Sunday, December 16, 2012

Tin Ear

Even though the holiday is near I’m continuing to develop what I’d like to be a small line of recycled earrings and jewelry.  I’ve been working with tin for a while now on the side and love the idea of adding it to the mix.  It just seems to have the right lineage to accompany some great mixed-media work.
I won’t profess to be thee expert but I have experience working with it.  In college, aside from printing on lithography stones I traveled down to Detroit from up north and sought out a company who would sell me litho plates to work with.  I became very acquainted with the process involved in working these plates for artistic purposes to print on paper.   A great deal of my work was done this way as they were portable – could be cut to size – and could be manipulated into odd shapes – thus giving the plates a shape to press along with the images they bore.  Printmaking was “my thing”.
Maybe this only makes sense to me but let me explain.  What we commonly call tin – i.e. tin cans, cookie tins, etc. is actually litho printed steel.   It’s a cousin to the steel plates I used to work on.  Albeit, fancy printing on the steel rather than transferred to the paper but fascinating to me because it’s a litho process.  The steel is printed, cut, shaped (this part has got to be interesting – can you imagine a machine to roll the lip of the steel?), and brazed or crimped together.  Okay, I’m giggly.  And I’m brushing my interest here with broad strokes but the history of the how “tin” cans came to be is interesting.  
A page out of my current drawing tablet - some pieces are actually taped in there as a reminder.
Can preprinted litho steel be manipulated by a jewelry artist?  Absolutely!  You just have to look at the proliferation of bead caps for that.  Almost anything you can do with a non-ferrous metal you can do with litho steel.  The only thing you have got to remember is that this metal is sharp when cut.  VERY SHARP.   It cannot be annealed to make it more malleable.   The lucky part is that it is plentiful, colorful, and despite the trite holiday decorations on lots of the cans they become indistinguishable up once you cut them into small pieces.  Just be sure you sand those edges – they file and sand nicely so they aren’t sharp when the earring is completed.
That twisted wire was a bear to manipulate - it's like 12 gauge...I should have annealed it rather than try to muscle it. Then I had to get stubborn and actually soldered it - like somehow it would open easily after all of that.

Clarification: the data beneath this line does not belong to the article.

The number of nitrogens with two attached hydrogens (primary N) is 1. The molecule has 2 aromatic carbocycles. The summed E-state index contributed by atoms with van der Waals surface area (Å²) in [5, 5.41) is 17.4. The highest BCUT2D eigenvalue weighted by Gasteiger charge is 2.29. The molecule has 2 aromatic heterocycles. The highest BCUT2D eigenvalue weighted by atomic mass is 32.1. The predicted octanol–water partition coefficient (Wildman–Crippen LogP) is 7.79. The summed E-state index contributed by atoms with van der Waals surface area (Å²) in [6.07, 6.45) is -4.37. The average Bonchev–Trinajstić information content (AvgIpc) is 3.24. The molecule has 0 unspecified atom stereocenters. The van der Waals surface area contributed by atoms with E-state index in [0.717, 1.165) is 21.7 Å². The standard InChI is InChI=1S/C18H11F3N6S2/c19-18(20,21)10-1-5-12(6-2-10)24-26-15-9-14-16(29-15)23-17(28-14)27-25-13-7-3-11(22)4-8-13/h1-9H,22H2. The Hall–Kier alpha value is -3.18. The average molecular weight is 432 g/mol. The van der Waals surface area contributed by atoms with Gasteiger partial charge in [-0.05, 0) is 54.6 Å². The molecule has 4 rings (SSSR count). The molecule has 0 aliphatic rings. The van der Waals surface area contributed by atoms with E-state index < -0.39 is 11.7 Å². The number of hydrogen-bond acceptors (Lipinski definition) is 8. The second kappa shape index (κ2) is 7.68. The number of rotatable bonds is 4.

Above is the newest earring – flat as a pancake (LOL) with the exception of being dimpled.  I riveted a stirrup connection to the top and went from there.  If you’d like to see a simple shaped earring check back in my blog. I’ve shown one before.  The drawings in the photo are my ideas for more with rivets.  I haven’t even begun to draw the designs I have for folding this them. 


Sunday, December 9, 2012

Fur Baby Holiday Treats

Today I'm working on fur baby treats for the holiday.  I've decided that if I'm absent of lots of babies around (my adored Granddaughter is in high school) I will treat all of the fur babies to a stocking stuffed with some goodies for the holiday.  At least I can make those treats ahead of time - I don't think they'll mind.

My finished pile of Doggie Treats
I've really been getting into the "earth mother" thing lately.  I actually wonder if that is a shoot off from working with the clay.  The whole getting your hands dirty things has royally rubbed off for some reason.  Baking bread has become a bi-weekly thing and the loaves are turning out  phenomenally.  My favorite is laced with asiago and cheddar cheese but no preservatives.  It's nice and filling.

Anyway, I digress.  Today's goodies are dog biscuits.  My favorite (Trudy's too) and super easy recipe goes like this:

2 cups whole wheat flour
1/2 cup cornmeal
2/3 cup flavored liquid (bouillon, broth, etc.)
6 Tbs. vegetable oil

1. Mix the ingredients.   
2. Roll and cut into shapes.  I like to roll it out and use a pizza cutter to make squares.  I also
    use a dog biscuit cutter.
3. Bake at 350 degrees for 35 - 40 minutes.

There you go - that's all there is to it.
Trudy whole heartedly approves.